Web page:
Connect with us

Government

Dubai’s DP World Sues China Over Djibouti Trade Zone

Published

on

imports
  • Dubai’s DP World Sues China Over Djibouti Trade Zone

Dubai’s DP World Limited and its subsidiaries have taken legal action against China for building an international free zone on a terminal being disputed with Djibouti.

The lawsuit was filed in the High Court of Hong Kong for unlawfully procuring and inducing the Republic of Djibouti to breach various agreements between the African country and DP World.

In the lawsuit, DP World sought damages, interest, and a declaration that China Merchants unlawfully procured and/or induced Djibouti’s breaches of its agreements with DP World.

When the contract between DP World Limited and the Republic of Djibouti was signed, both parties seemed happy and satisfied with the business deal and pledged to respect the terms of the agreement.

Under these agreements, Djibouti granted DP World Limited exclusive rights over port and free zone facilities within Djibouti, including container handling facilities, and DP World constructed, developed, and managed a state-of-the-art container terminal at Doraleh (“Terminal”) that is jointly owned by DP World (33,34 perent) and a Djibouti state-owned entity, PDSA (66,66 percent).

In 2013, China Merchants bought 23,5 percent of PDSA from Djibouti.

China, which has the only foreign military base near the Red Sea terminal, developed and financed the free trade zone as it considers Djibouti an important part of its $1 trillion “Belt and Road” global investment initiative.

DP World said its concession agreement over the terminal “remains in force” and warned that the “illegal seizure of the facility does not give the right to any third party to violate the terms of the concession agreement.” DP World Limited, operates 78 ports in more than 40 nations.

UAE ports operator DP World Limited has vowed to continue defending its rights as a shareholder in Djibouti’s Doraleh Container Terminal, after it was nationalised.

In a statement the government of Dubai said: “DP World will continue to pursue all legal means to defend its rights as a shareholder and concessionaire in Doraleh Container Terminal in the face of Djibouti’s blatant disregard for the rule of law and respect for commercial contracts.”

The president of Djibouti enacted a decree on September 9 purporting to transfer the private entity Port of Djibouti’s shareholding in the Doraleh terminal to the country’s government.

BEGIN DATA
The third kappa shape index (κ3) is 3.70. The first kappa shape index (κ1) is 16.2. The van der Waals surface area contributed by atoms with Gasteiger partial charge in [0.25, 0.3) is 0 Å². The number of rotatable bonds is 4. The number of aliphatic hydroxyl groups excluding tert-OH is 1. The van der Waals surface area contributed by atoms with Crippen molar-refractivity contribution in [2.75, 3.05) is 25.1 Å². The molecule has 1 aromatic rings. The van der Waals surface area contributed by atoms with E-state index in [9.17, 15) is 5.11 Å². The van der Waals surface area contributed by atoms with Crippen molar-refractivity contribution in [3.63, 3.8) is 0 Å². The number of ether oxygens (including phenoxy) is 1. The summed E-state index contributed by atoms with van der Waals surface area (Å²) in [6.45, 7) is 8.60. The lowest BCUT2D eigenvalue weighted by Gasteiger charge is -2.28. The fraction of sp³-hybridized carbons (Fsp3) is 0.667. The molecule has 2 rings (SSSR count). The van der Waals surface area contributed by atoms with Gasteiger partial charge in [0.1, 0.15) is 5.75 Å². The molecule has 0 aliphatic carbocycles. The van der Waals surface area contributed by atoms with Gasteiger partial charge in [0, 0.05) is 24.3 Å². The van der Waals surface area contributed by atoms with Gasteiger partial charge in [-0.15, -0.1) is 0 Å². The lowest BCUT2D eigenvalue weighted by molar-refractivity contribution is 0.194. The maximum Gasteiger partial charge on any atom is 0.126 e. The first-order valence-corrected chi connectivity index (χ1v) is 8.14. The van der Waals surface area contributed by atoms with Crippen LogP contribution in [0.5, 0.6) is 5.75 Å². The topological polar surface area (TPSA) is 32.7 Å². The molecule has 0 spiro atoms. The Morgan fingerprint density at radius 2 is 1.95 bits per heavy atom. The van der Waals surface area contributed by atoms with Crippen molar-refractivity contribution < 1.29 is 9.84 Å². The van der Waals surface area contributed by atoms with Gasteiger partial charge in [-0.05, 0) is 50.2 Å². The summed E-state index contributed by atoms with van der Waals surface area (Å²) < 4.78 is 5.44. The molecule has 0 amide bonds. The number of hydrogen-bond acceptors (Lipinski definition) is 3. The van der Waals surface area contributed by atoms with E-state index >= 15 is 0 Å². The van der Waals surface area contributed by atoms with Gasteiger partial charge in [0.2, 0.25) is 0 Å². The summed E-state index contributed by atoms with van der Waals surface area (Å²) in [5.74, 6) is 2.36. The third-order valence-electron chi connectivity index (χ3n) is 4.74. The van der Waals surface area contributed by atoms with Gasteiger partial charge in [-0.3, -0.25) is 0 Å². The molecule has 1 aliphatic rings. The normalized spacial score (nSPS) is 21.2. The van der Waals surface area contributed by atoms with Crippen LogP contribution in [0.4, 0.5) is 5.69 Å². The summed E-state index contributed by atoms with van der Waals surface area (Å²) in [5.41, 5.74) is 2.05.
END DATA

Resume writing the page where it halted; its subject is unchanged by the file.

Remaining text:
The move to nationalise the terminal and escalate the battle with the UAE company comes after a UK tribunal ruled that Djibouti’s cancellation in February of DP World’s contract to run Doraleh terminal was unlawful.

On August 31, the High Court of England and Wales issued an injunction against the Port of Djibouti ordering it not to wrest control of the terminal from DP World, or act as if the joint venture agreement with the port operator had been terminated.

DP World said the transfer of ownership to the government of Djibouti appeared to have been made in an attempt to “flout” the injunction.

“Investors across the world must think twice about investing in Djibouti and reassess any agreements they may have with a government that has no respect for legal agreements and changes them at will without agreement or consent.” said the Dubai company.

In ‘violation’ of DP World’s exclusivity rights, Djibouti has in recent years partnered with China Merchants to construct, develop, and/or operate six new ports and free zones within Djibouti.

Source: Financial Gazette

CEO/Founder Investors King Ltd, a foreign exchange research analyst, contributing author on New York-based Talk Markets and Investing.com, with over a decade experience in the global financial markets.

Government

COVID-19 Vaccine: African Export-Import Bank (Afrexim) to Purchase 270 Million Doses for Nigeria, Other African Nations

Published

on

African Export-Import Bank (Afrexim) Approves $2 Billion for the Purchase of 270 million Doses for African Nations

African Export-Import Bank (Afrexim) said it has approved $2 billion for the purchase of 270 million doses of COVID-19 vaccines for African nations, including Nigeria.

Prof. Benedict Oramah, the President of the Bank, disclosed this at a virtual Africa Soft Power Series held on Tuesday.

He, however, stated that the lender is looking to raise more funds for the COVID-19 vaccines’ acquisition.

He said: “The African Union knows that unless you put the virus away, your economy can’t come back. If Africa didn’t do anything, it would become a COVID-19 continent when other parts of the world have already moved on.
“Recall that it took seven years during the heat of HIV for them to come to Africa after 12 million people had died.

“With the assistance of the AU, we were able to get 270 million vaccines and financing need of about $2 billion. Afreximbank then went ahead to secure the $2 billion. But that money for the 270 million doses could only add 15 per cent to the 20 per cent that Covax was bringing.

He added that this is not the time to wait for handouts or free vaccines as other countries will naturally sort themselves out before African nations.

Continue Reading

Government

China Calls for Better China-U.S. Relations

Published

on

China Calls for China-U.S. Relations

Senior Chinese diplomat Wang Yi said on Monday the United States and China could work together on issues like climate change and the coronavirus pandemic if they repaired their damaged bilateral relationship.